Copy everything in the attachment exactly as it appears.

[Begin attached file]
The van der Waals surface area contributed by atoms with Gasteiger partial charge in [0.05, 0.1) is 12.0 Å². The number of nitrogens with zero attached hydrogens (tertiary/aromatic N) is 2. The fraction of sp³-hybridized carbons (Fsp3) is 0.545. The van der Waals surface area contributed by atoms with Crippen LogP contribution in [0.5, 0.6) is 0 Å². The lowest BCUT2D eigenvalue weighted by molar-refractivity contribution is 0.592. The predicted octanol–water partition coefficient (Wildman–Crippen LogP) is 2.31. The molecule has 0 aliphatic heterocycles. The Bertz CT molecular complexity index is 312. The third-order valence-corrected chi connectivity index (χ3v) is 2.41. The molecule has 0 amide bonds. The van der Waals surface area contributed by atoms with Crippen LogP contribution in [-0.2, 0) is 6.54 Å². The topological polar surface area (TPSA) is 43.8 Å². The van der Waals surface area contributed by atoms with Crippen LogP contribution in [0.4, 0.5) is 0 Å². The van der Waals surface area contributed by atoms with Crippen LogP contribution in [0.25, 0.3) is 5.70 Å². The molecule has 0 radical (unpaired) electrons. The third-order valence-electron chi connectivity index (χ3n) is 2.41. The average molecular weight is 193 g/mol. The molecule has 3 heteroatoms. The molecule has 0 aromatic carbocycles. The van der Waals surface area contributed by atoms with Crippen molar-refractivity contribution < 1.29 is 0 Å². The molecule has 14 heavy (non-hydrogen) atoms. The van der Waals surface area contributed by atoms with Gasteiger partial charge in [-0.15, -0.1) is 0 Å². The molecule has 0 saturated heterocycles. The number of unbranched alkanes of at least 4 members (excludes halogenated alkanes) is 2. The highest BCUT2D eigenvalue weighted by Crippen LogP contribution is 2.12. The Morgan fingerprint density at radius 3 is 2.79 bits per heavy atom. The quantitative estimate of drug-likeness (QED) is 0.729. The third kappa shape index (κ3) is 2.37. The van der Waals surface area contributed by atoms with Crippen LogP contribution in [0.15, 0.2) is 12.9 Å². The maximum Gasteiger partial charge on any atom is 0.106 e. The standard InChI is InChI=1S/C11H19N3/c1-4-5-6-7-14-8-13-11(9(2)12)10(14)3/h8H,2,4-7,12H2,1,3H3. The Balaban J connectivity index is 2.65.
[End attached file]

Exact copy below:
The van der Waals surface area contributed by atoms with Gasteiger partial charge in [0.05, 0.1) is 12.0 Å². The number of nitrogens with zero attached hydrogens (tertiary/aromatic N) is 2. The fraction of sp³-hybridized carbons (Fsp3) is 0.545. The van der Waals surface area contributed by atoms with Crippen LogP contribution in [0.5, 0.6) is 0 Å². The lowest BCUT2D eigenvalue weighted by molar-refractivity contribution is 0.592. The predicted octanol–water partition coefficient (Wildman–Crippen LogP) is 2.31. The molecule has 0 aliphatic heterocycles. The Bertz CT molecular complexity index is 312. The third-order valence-corrected chi connectivity index (χ3v) is 2.41. The molecule has 0 amide bonds. The van der Waals surface area contributed by atoms with Crippen LogP contribution in [-0.2, 0) is 6.54 Å². The topological polar surface area (TPSA) is 43.8 Å². The van der Waals surface area contributed by atoms with Crippen LogP contribution in [0.4, 0.5) is 0 Å². The van der Waals surface area contributed by atoms with Crippen LogP contribution in [0.25, 0.3) is 5.70 Å². The molecule has 0 radical (unpaired) electrons. The third-order valence-electron chi connectivity index (χ3n) is 2.41. The average molecular weight is 193 g/mol. The molecule has 3 heteroatoms. The molecule has 0 aromatic carbocycles. The van der Waals surface area contributed by atoms with Crippen molar-refractivity contribution < 1.29 is 0 Å². The molecule has 14 heavy (non-hydrogen) atoms. The van der Waals surface area contributed by atoms with Gasteiger partial charge in [-0.15, -0.1) is 0 Å². The molecule has 0 saturated heterocycles. The number of unbranched alkanes of at least 4 members (excludes halogenated alkanes) is 2. The highest BCUT2D eigenvalue weighted by Crippen LogP contribution is 2.12. The Morgan fingerprint density at radius 3 is 2.79 bits per heavy atom. The quantitative estimate of drug-likeness (QED) is 0.729. The third kappa shape index (κ3) is 2.37. The van der Waals surface area contributed by atoms with Crippen LogP contribution in [0.15, 0.2) is 12.9 Å². The maximum Gasteiger partial charge on any atom is 0.106 e. The standard InChI is InChI=1S/C11H19N3/c1-4-5-6-7-14-8-13-11(9(2)12)10(14)3/h8H,2,4-7,12H2,1,3H3. The Balaban J connectivity index is 2.65.